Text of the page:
More Shocks to the Supply Chain: Shanghai Factory Closures

As Shanghai factory closures continue to disrupt supply chains in China and around the world, shippers are experiencing growing pressure to prepare for shocks further down to the supply chain. Preparation begins with strengthening the agility and visibility of transportation management systems. Digital automation and data-centric supply chain transformation can increase visibility and mitigate the risks of shocks to the supply chain.

Shanghai factory closures 

Shanghai factory closures continue.  Last spring, production was halted at Shanghai factories, including two run by Apple, Inc because of extended Covid-19 lockdowns in the region. The summer Shanghai factory closures are the result of the hottest, driest summer in years, causing ongoing problems with low water at hydroelectric dams. Many factories, especially those that make processor chips and other industrial products have shut down to conserve power for air conditioning homes. 

The good news is that the recent Shanghai factory closures only make up a small percentage of China’s industrial capacity. Nonetheless, the closures should still be ringing an alarm for supply chain managers everywhere. That’s because these shocks to the supply chain aren’t due to Covid-19. The hottest summer on record caused water levels to decrease, and industrial regions that rely on hydroelectric power will face these challenges as long as the earth keeps getting warmer. 

As climate-caused shocks to the supply chain are likely to continue, shippers must continue to prioritize resiliency. Shippers can bolster their resilience by stockpiling supplies, improving safety conditions for workers, and preparing for climate events. They can also explore more agile and visible systems.

Strengthening supply chain agility

By prioritizing solutions that provide a global view of operations, shippers can help supply chain managers get prepared to take quick action. Agile supply chains utilize production algorithms and automation to respond to short periods of high volume and long periods of low volume. This function primarily adapts to demand, but it also mitigates risk on the supply.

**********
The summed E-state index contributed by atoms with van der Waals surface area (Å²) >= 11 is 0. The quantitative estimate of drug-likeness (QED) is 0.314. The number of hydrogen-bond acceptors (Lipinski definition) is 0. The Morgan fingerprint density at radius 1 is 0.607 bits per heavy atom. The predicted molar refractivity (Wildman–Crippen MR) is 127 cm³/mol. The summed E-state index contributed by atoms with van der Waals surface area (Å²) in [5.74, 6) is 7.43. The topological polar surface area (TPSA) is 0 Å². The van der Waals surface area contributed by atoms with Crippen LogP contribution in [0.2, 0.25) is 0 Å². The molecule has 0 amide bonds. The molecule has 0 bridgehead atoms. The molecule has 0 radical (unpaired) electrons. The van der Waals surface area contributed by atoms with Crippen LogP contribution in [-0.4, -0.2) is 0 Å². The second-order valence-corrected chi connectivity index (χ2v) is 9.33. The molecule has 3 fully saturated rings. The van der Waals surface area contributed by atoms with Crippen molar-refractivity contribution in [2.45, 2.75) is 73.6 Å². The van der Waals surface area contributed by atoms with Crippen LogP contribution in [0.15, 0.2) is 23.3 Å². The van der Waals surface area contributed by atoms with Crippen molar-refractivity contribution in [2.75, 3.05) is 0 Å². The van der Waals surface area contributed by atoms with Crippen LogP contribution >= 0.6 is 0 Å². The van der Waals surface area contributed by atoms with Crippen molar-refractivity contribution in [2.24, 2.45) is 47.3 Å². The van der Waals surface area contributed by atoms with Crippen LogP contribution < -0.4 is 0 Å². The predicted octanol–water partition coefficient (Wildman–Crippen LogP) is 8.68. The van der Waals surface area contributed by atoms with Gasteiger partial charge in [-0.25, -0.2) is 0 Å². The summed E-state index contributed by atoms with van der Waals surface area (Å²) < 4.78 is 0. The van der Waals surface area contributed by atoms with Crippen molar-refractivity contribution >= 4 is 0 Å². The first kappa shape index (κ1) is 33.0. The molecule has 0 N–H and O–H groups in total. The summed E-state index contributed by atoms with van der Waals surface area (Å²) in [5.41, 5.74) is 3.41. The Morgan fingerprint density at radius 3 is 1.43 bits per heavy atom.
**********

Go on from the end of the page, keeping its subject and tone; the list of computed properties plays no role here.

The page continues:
Agile models prioritize access to a wide range of suppliers, which is essential in a world where factories are especially vulnerable to continuous and unexpected shutdowns. A combined expansion and localization of carrier networks can help shippers adapt to potential shutdowns. When shippers cultivate long-term relationships with local carriers, they can be more prepared for shocks to the supply chain on a global scale.

Supply chain end-to-end visibility 

Processes must be visible for a large supplier and carrier network to be effective. Agile supply chains virtually integrate processes to strengthen the visibility of carrier networks, which is best achieved with a robust TMS. 

CTSI-Global’s HoneyBee TMS™ offers a load optimization tool that promotes route optimization, order aggregation, and real-time tracking. The Honeybee TMSTM also provides tools for carrier communication, providing continuous access to over 20,000 shippers. A transportation management system with access to many carrier options is a key component in strengthening visibility. With carrier selection features, shippers can act fast and easily adapt. 

The recent Shanghai factory closures are just one of many shocks to the supply chain that challenge shippers. Supply chains are more vulnerable to disruptions than ever before. As with all supply obstacles, the response must be resilient.

Prepare for shocks to the supply chain before they happen. Contact CTSI-Global to discuss how to bolster the visibility and agility of your TMS.